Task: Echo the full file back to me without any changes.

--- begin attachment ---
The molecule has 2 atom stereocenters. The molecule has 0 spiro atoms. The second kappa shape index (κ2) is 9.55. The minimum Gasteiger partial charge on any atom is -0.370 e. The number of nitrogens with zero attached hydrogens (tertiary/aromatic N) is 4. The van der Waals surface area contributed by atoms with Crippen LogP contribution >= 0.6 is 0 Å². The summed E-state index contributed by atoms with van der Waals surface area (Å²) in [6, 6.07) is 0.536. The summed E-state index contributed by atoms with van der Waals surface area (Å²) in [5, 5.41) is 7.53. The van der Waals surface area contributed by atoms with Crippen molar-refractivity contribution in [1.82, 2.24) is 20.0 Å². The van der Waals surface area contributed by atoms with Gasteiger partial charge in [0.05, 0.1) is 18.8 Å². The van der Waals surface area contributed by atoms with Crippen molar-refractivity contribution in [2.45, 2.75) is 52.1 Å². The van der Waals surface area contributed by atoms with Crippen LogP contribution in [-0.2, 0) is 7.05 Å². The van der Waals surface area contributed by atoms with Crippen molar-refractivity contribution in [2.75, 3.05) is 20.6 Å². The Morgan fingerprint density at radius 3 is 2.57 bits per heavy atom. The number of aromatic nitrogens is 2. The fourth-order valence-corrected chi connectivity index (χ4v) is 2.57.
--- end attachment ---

The molecule has 2 atom stereocenters. The molecule has 0 spiro atoms. The second kappa shape index (κ2) is 9.55. The minimum Gasteiger partial charge on any atom is -0.370 e. The number of nitrogens with zero attached hydrogens (tertiary/aromatic N) is 4. The van der Waals surface area contributed by atoms with Crippen LogP contribution >= 0.6 is 0 Å². The summed E-state index contributed by atoms with van der Waals surface area (Å²) in [6, 6.07) is 0.536. The summed E-state index contributed by atoms with van der Waals surface area (Å²) in [5, 5.41) is 7.53. The van der Waals surface area contributed by atoms with Crippen molar-refractivity contribution in [1.82, 2.24) is 20.0 Å². The van der Waals surface area contributed by atoms with Gasteiger partial charge in [0.05, 0.1) is 18.8 Å². The van der Waals surface area contributed by atoms with Crippen molar-refractivity contribution in [2.45, 2.75) is 52.1 Å². The van der Waals surface area contributed by atoms with Crippen LogP contribution in [-0.2, 0) is 7.05 Å². The van der Waals surface area contributed by atoms with Crippen molar-refractivity contribution in [2.75, 3.05) is 20.6 Å². The Morgan fingerprint density at radius 3 is 2.57 bits per heavy atom. The number of aromatic nitrogens is 2. The fourth-order valence-corrected chi connectivity index (χ4v) is 2.57.